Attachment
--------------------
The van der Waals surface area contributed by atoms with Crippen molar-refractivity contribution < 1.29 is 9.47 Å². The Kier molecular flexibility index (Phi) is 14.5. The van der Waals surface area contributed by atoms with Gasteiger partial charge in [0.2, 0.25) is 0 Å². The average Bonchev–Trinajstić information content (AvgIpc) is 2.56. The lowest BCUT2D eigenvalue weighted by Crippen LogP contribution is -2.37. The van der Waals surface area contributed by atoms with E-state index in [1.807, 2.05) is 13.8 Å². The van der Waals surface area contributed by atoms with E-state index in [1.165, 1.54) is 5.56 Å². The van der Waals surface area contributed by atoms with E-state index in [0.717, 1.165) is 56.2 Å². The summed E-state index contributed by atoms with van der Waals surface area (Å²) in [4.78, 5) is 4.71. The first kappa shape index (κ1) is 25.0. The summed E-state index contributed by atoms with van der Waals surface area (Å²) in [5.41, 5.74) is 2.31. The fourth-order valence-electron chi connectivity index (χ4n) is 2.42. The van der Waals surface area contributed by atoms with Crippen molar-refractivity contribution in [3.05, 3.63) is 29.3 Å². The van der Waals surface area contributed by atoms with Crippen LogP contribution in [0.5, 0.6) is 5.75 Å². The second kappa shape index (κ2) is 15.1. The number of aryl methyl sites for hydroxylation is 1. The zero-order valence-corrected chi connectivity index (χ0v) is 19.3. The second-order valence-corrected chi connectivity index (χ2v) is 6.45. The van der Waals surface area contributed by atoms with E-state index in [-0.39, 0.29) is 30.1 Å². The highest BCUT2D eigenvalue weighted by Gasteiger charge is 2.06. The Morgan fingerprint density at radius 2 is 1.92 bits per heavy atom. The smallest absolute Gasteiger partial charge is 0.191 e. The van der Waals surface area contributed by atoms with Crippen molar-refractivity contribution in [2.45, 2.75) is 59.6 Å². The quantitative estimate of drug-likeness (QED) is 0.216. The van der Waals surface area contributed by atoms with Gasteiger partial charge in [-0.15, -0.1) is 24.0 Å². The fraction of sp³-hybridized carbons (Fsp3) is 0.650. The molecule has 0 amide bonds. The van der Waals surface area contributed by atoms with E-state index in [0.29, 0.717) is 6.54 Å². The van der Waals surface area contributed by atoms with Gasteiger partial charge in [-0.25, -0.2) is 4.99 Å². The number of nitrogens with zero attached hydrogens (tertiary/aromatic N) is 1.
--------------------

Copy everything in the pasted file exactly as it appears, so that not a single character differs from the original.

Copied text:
The van der Waals surface area contributed by atoms with Crippen molar-refractivity contribution < 1.29 is 9.47 Å². The Kier molecular flexibility index (Phi) is 14.5. The van der Waals surface area contributed by atoms with Gasteiger partial charge in [0.2, 0.25) is 0 Å². The average Bonchev–Trinajstić information content (AvgIpc) is 2.56. The lowest BCUT2D eigenvalue weighted by Crippen LogP contribution is -2.37. The van der Waals surface area contributed by atoms with E-state index in [1.807, 2.05) is 13.8 Å². The van der Waals surface area contributed by atoms with E-state index in [1.165, 1.54) is 5.56 Å². The van der Waals surface area contributed by atoms with E-state index in [0.717, 1.165) is 56.2 Å². The summed E-state index contributed by atoms with van der Waals surface area (Å²) in [4.78, 5) is 4.71. The first kappa shape index (κ1) is 25.0. The summed E-state index contributed by atoms with van der Waals surface area (Å²) in [5.41, 5.74) is 2.31. The fourth-order valence-electron chi connectivity index (χ4n) is 2.42. The van der Waals surface area contributed by atoms with Crippen molar-refractivity contribution in [3.05, 3.63) is 29.3 Å². The van der Waals surface area contributed by atoms with Crippen LogP contribution in [0.5, 0.6) is 5.75 Å². The second kappa shape index (κ2) is 15.1. The number of aryl methyl sites for hydroxylation is 1. The zero-order valence-corrected chi connectivity index (χ0v) is 19.3. The second-order valence-corrected chi connectivity index (χ2v) is 6.45. The van der Waals surface area contributed by atoms with E-state index in [-0.39, 0.29) is 30.1 Å². The highest BCUT2D eigenvalue weighted by Gasteiger charge is 2.06. The Morgan fingerprint density at radius 2 is 1.92 bits per heavy atom. The smallest absolute Gasteiger partial charge is 0.191 e. The van der Waals surface area contributed by atoms with Crippen molar-refractivity contribution in [2.45, 2.75) is 59.6 Å². The quantitative estimate of drug-likeness (QED) is 0.216. The van der Waals surface area contributed by atoms with Gasteiger partial charge in [-0.15, -0.1) is 24.0 Å². The fraction of sp³-hybridized carbons (Fsp3) is 0.650. The molecule has 0 amide bonds. The van der Waals surface area contributed by atoms with E-state index in [0.29, 0.717) is 6.54 Å². The van der Waals surface area contributed by atoms with Gasteiger partial charge in [-0.25, -0.2) is 4.99 Å². The number of nitrogens with zero attached hydrogens (tertiary/aromatic N) is 1.